I went to an OB/GYN c my first baby. I went from wanting nothing to having everything (membranes stripped, epidural, pit, IUPC, scalp electrode, the works). DS and I are both healthy but looking back (and with some OB/PP experience now) I think things could have gone differently. I love my OB/GYN MD -- he is a wonderful soul -- but I think next time around I will opt for a CNM that has just come to our area. Medical interventions are great when they are necessary (complete previa, for instance), but most of the time they are not necessary, I have learned.
  8. by   beanie29
    I agree with what the previous posters have mentioned. I used an OB for my first delivery and switched to a CNM with my second. I plan to use our CNM for all future babies~ it was just such a different experience. Most people I know use midwives for normal, healthy pregnancies.
  9. by   maggijo
    Thanks for all of this helpful info. I like the personal reasons even more than the websites, etc. I have already read those... I was hoping for more anecdotal stuff, which is great. I had 2 complicated pregnancies that undoubtedly necessitated an og/gyn, but the idea of having a CNM is very appealing. My ob/gyn was wonderful from the medical perspective, but I would have liked more warmth and conversation from him throughout my scary and unpredictable pregnancies.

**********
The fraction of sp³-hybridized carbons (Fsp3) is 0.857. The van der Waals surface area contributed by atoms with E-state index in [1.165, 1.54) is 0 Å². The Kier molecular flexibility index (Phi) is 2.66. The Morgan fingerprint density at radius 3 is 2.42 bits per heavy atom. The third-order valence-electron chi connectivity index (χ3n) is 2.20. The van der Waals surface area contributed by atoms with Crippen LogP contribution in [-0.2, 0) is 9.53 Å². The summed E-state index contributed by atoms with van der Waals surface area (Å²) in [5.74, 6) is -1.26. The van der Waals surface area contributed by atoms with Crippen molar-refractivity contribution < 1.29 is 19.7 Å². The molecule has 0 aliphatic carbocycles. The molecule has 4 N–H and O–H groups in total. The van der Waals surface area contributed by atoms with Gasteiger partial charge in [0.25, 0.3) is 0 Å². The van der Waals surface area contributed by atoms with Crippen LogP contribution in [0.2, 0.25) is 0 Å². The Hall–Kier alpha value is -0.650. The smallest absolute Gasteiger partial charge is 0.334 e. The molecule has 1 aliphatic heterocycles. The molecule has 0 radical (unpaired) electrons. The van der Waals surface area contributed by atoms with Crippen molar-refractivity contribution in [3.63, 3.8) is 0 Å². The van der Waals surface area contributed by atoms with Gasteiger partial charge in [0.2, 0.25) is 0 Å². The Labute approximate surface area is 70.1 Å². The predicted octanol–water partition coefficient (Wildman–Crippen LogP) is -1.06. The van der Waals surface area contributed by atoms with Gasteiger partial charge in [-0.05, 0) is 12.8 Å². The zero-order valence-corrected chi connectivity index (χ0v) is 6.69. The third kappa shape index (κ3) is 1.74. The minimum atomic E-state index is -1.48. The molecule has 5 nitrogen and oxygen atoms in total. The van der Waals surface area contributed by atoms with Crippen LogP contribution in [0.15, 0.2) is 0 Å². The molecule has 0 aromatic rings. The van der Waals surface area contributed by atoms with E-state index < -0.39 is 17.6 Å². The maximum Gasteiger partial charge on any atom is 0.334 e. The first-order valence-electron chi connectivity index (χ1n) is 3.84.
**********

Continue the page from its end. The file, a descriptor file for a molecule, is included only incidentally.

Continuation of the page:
Anyway, thanks for the stories. This helps me as I consider future career options.
  10. by   KellNY
    Okay, then. On a more personal note, I went to 2 weeks past my due date. While my midwives are bound by their ties to the hospital and it's doctors to induce at 42wks, I am positive I would have been induced earlier--ie 40+wks--prob with pit and ended up needing an epidural, and possibly a c/s.